Item Description: Letter dated 26 February 1864, from Annie Maney Schon to her sister Bettie Maney Kimberly. In this letter, Annie discusses her health after childbirth and the worries and fears she has as a mother. She also discusses parenting, family life and travel.Item Citation: Letter dated 26 February 1864, in the John Kimberly Papers #398, Southern Historical Collection, Wilson Library, University of North Carolina at Chapel Hill.
Item Transcription:Mrs. John Kimberly
Chapel Hill N.C.
Atlanta Feb 26th ‘64
I wrote to Ma last Friday and today. I will write to you although I have to do it by stealth as Mr. Schon scolds and gets frightened every time I use my eyes or exert myself in any way. And he is not the only one who scolds—the doctor was out last night and told me I had acted very imprudently and that I might regret it as long as I lived regret getting up so soon. I had thought all the time that I had been very cautious and careful I got out of bed and sat up the day the baby was ten days old and have been sitting up every day since and as yet I feel no bad effects from it. I have not yet gone out of my room, but I hope to do so on Sunday, and the day the baby is three weeks old Mr. Schon has promised to take me driving if I will follow his directions until then, which are not to write, not to walk except from the bed to the chair, in short to do nothing but lie perfectly quiet all day. But at this time to be quiet is impossible, for several days precious little John has been very unwell and yesterday I discovered his throat was badly ulcerated, which alarms me very much. I sent immediately for the doctor and I trust he will soon be well again—oh Bettie he is too good, too lovely, and the most patient little being I ever saw. In his suffering he does not fret at all but begs me all day to hold him and rock him and will not go to sleep at night unless his little arms are clasped around my neck. Bettie often when I press the precious child to my heart I feel that it will break. I do not know why it is, I often fear it may be a presentiment of future evil, but when I see him so perfectly lovely and angelic in his nature, I fear that he is but a loan from God, which He will soon recall – that Bettie would crush me forever. I could submit to the will of God in everything, even were He to take my child from me I could feel that in His great wisdom He did all for the best, but my heart would be broken and all spirit, all life would be crushed within me. We have never known what it is to lose a child when the heart is completely wrapped up in it. God pity those who have and oh may any and every sorrow but Death if loved ones be sent upon us. I am writing a gloomy letter Bettie, but I cannot help it. I feel so unhappy about dear little John. You say in your last letter you think I am making him too good. It is his own nature good and angelic. I have not made him so. On the contrary I often think I would rather see him manifest a disposition less good. I never have to whip him. Sometimes I have had to tap him on his dear little hands to make him know I was in earnest, but he never requires whipping and he is so obedient. No I am not making him too good and I would rather see him perfectly unmanageable than to have his spirit in the least broken. While I teach him obedience, I do it by gentle means and teach him at the same time not to be imposed upon, but to resent any teazing from any one. While I gratify him in every way in my power, yet when he wishes to do any thing that can hurt him, I make him obey me and leave it leave it by showing him how it will hurt him. To give you an instance of his obedience – nothing delights him as much as to bring chips and throw on the fire which I tell him he must not do without asking me and I wish you could see the dear little fellow, he will get a chip but never offer to throw it on the fire without first asking me, and if I say no and tell him to give it to Mama, he does it unhesitatingly. I dislike to deny him these little pleasures, but I have such terror of a child’s being burned and seared, if not burnt to death. I have written so much about John that I have left but little space for Maney’s merits. He improves daily and is much more like my family than John, to me he looks very much like Pa. Did you receive a letter I wrote you a few days before Mr. S wrote Ma announcing Maney’s birth? In it I enclosed to Ma a copy of a letter I had just received from Pa. Tell Ma I have had no further news from Pa. I wrote to him by flag of truce & sent him some confederate stamps so he could write again & letters can neither come or go without confederate or Federal stamps. George & sister are now in Atlanta. George expects in a few days to pay another visit to Dalton. Sister will stop in Cartersville & will remain there with Miss Fannie Yandell, expecting the Federals to take the place. Miss Fannie has not yet gone through, but has concluded to go by Chattanooga. George is doing very well, is almost himself again. Will passed through Atlanta a few days since on his way to Mississippi, his brigade was ordered there to meet Sherman. Frank is in Savannah still I suppose, but I have not had a line from him since Ma left. Jim is still in Covington but is going on in a few days to bring his family out. I must now close. Give best love to Ma & Mr. K with love for the girls & thousands of kisses for the dear children.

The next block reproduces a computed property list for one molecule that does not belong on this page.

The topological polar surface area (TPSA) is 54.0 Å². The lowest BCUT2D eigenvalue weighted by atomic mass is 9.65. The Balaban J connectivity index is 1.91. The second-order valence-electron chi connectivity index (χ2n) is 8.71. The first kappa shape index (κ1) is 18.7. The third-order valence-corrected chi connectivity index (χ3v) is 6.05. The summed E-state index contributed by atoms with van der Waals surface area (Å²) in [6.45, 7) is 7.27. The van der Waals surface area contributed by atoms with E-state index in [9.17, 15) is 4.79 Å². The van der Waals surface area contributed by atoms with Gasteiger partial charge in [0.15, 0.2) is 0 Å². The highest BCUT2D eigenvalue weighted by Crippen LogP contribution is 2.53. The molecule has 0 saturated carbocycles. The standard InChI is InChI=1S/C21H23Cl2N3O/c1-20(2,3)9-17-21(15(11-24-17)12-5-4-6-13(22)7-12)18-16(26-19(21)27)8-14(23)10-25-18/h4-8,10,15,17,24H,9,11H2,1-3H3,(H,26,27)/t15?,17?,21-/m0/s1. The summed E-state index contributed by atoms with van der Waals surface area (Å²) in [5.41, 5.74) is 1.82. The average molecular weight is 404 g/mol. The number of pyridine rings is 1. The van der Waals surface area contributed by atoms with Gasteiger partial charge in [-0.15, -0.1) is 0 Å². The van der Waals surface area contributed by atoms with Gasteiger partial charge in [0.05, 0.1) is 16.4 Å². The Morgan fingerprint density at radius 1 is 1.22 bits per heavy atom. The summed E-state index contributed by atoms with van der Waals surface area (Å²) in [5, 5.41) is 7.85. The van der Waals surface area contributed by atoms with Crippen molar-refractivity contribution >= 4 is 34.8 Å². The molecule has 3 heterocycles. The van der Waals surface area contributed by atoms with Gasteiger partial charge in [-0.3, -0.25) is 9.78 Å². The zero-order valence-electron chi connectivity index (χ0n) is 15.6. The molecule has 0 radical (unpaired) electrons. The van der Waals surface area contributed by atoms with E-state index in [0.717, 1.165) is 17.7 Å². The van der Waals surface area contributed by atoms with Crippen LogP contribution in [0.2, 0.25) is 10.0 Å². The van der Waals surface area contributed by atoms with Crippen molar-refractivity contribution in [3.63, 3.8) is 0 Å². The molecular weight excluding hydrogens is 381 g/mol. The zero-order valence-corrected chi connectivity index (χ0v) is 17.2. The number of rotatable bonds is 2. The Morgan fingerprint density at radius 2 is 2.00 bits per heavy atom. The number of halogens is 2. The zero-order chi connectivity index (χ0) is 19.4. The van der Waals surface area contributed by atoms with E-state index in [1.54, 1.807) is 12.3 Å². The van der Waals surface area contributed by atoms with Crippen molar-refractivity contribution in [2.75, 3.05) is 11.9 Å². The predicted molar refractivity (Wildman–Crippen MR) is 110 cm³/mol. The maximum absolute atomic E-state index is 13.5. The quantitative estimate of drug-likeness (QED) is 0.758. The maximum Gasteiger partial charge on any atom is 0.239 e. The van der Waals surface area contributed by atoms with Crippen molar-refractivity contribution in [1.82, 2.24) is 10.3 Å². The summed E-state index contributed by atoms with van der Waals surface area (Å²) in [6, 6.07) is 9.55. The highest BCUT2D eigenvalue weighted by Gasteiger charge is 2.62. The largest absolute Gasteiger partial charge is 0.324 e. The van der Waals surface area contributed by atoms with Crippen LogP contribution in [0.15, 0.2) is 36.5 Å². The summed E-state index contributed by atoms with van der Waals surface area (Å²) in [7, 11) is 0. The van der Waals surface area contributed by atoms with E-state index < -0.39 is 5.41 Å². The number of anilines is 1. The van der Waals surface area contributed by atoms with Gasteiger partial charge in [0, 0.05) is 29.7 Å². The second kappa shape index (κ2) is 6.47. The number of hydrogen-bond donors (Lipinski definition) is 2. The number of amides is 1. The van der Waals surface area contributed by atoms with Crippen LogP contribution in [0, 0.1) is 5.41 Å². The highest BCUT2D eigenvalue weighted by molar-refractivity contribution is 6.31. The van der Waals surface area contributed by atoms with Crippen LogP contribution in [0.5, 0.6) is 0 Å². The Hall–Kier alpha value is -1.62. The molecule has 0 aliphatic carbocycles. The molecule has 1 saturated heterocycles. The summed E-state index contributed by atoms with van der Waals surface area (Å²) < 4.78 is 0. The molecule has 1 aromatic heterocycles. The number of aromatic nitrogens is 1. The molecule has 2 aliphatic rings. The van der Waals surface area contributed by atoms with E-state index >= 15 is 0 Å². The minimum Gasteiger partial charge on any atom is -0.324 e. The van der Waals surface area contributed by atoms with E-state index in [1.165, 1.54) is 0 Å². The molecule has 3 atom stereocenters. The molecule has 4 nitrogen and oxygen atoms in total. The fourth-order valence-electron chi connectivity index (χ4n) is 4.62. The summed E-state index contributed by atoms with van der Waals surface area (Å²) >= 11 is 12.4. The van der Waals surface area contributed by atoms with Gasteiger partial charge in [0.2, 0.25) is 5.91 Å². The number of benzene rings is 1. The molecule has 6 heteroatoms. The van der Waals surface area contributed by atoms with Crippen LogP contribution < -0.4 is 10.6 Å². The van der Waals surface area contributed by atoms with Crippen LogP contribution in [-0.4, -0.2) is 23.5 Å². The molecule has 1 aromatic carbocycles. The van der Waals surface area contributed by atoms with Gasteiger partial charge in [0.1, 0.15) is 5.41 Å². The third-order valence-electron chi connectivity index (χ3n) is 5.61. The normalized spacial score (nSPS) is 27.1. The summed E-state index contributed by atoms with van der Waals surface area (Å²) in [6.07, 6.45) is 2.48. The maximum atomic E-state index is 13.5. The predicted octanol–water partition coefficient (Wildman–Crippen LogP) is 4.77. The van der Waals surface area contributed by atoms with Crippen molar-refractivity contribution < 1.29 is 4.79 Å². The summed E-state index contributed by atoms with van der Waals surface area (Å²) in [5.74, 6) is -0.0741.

Your devoted sister
Annie M. S.